Tuesday, September 13, 2016
Native Americans continue to be the consistent and persistent voices against the destruction of the earth and native lands. The most recent protest results from the government's construction of an oil pipeline intended to run from North Dakota to Illinois. The pipeline is intended to carry the oil resulting from fracking, a process that results in extensive pollution and contributes to land instability. Recent reports link recent Oklahoma earthquakes to fracking.
The most recent pipeline protests, led by the Standing Rock Sioux, attempt to protect some of the sacred lands being disrupted by pipeline construction. The pipeline route as presently designed would cause the disruption of sacred lands and burial grounds. In addition, a leak in the pipeline would cause the pollution of the surrounding lands.
One protester, Jeanne Weahkee, said "It's about our rights as native people to this land. It's about our rights to worship. It's about our rights to be able to call a place home, and it's our rights to water."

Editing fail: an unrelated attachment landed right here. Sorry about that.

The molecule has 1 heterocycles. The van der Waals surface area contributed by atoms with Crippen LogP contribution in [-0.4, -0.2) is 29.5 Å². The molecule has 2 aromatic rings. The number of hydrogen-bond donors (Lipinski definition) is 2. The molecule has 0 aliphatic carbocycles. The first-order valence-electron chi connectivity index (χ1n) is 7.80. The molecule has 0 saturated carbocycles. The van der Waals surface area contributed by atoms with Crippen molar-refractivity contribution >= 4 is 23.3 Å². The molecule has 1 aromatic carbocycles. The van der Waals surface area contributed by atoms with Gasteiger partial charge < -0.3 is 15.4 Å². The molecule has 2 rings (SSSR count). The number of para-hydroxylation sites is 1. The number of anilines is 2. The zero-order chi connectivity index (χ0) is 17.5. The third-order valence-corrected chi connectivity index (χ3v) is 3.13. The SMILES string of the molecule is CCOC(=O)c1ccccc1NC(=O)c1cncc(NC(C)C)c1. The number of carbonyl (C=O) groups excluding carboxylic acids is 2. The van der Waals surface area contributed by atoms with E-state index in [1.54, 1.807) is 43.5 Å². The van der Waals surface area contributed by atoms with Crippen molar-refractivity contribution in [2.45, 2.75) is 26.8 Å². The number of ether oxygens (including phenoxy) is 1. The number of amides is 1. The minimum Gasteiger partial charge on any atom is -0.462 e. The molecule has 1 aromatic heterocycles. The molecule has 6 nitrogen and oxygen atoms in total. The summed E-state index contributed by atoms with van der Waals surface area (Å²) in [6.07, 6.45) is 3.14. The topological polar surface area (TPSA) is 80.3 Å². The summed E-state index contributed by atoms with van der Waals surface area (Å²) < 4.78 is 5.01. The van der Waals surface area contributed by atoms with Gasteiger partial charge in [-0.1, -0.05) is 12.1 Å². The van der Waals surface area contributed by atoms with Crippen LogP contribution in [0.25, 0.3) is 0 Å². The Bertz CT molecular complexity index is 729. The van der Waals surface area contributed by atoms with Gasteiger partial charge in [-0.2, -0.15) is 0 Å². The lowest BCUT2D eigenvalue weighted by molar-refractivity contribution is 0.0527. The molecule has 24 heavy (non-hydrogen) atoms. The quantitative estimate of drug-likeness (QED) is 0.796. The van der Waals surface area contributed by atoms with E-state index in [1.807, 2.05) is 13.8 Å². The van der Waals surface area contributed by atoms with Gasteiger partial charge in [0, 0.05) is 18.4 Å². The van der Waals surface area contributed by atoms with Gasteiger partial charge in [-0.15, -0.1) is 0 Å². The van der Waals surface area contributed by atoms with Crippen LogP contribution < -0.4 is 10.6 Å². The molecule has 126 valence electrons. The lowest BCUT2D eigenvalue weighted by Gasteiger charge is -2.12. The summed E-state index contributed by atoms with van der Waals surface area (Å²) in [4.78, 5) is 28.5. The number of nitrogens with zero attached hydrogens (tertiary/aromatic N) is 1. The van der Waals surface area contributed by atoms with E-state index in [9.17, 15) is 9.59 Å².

The US has a long history of taking land and other resources from the Native Peoples. And attacking their dignity in other ways, from breaking treaties to forced relocation of tribal members when their lands have commercial value. Yet it is the Native Peoples who lead the protests to our country's destruction of the earth. Few others are as committed to protecting the earth because many other Americans do not develop a sacred connection to the land.
President Obama recently said that the reports on consequences of global warming are terrifying. But relatively few Americans are taking strategic action to prevent further destruction of the earth and her resources. The Native People recognize our obligations to be stewards of the earth, with financial gain being irrelevant.
Temporary success came in the recent protests when the Obama administration halted construction in order to revisit the pipeline route.